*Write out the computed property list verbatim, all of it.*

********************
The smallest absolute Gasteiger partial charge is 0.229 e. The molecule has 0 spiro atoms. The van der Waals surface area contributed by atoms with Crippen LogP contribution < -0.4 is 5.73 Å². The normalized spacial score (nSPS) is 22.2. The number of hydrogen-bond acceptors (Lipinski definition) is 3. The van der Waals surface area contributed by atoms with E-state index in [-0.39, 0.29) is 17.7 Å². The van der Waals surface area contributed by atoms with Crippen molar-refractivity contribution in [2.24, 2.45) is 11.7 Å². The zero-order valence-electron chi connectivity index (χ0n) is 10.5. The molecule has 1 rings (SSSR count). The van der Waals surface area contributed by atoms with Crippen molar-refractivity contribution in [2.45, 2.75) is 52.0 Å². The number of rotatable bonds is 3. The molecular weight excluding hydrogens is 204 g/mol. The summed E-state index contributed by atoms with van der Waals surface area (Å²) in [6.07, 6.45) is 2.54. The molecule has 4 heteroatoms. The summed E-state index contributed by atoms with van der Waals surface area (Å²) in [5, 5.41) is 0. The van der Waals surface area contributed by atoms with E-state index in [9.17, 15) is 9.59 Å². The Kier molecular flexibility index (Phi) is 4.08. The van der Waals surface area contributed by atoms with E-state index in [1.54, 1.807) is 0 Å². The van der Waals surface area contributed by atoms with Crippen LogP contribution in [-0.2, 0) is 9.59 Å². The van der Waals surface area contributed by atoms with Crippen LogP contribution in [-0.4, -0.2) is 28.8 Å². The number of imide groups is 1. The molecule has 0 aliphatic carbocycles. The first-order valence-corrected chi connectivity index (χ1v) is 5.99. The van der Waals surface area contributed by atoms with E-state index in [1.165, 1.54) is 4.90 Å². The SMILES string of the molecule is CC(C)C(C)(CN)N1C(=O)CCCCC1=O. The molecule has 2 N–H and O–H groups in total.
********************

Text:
The smallest absolute Gasteiger partial charge is 0.229 e. The molecule has 0 spiro atoms. The van der Waals surface area contributed by atoms with Crippen LogP contribution < -0.4 is 5.73 Å². The normalized spacial score (nSPS) is 22.2. The number of hydrogen-bond acceptors (Lipinski definition) is 3. The van der Waals surface area contributed by atoms with E-state index in [-0.39, 0.29) is 17.7 Å². The van der Waals surface area contributed by atoms with Crippen molar-refractivity contribution in [2.24, 2.45) is 11.7 Å². The zero-order valence-electron chi connectivity index (χ0n) is 10.5. The molecule has 1 rings (SSSR count). The van der Waals surface area contributed by atoms with Crippen molar-refractivity contribution in [2.45, 2.75) is 52.0 Å². The number of rotatable bonds is 3. The molecular weight excluding hydrogens is 204 g/mol. The summed E-state index contributed by atoms with van der Waals surface area (Å²) in [6.07, 6.45) is 2.54. The molecule has 4 heteroatoms. The summed E-state index contributed by atoms with van der Waals surface area (Å²) in [5, 5.41) is 0. The van der Waals surface area contributed by atoms with E-state index in [9.17, 15) is 9.59 Å². The Kier molecular flexibility index (Phi) is 4.08. The van der Waals surface area contributed by atoms with E-state index in [1.54, 1.807) is 0 Å². The van der Waals surface area contributed by atoms with Crippen LogP contribution in [-0.2, 0) is 9.59 Å². The van der Waals surface area contributed by atoms with Crippen LogP contribution in [-0.4, -0.2) is 28.8 Å². The number of imide groups is 1. The molecule has 0 aliphatic carbocycles. The first-order valence-corrected chi connectivity index (χ1v) is 5.99. The van der Waals surface area contributed by atoms with E-state index in [1.165, 1.54) is 4.90 Å². The SMILES string of the molecule is CC(C)C(C)(CN)N1C(=O)CCCCC1=O. The molecule has 2 N–H and O–H groups in total.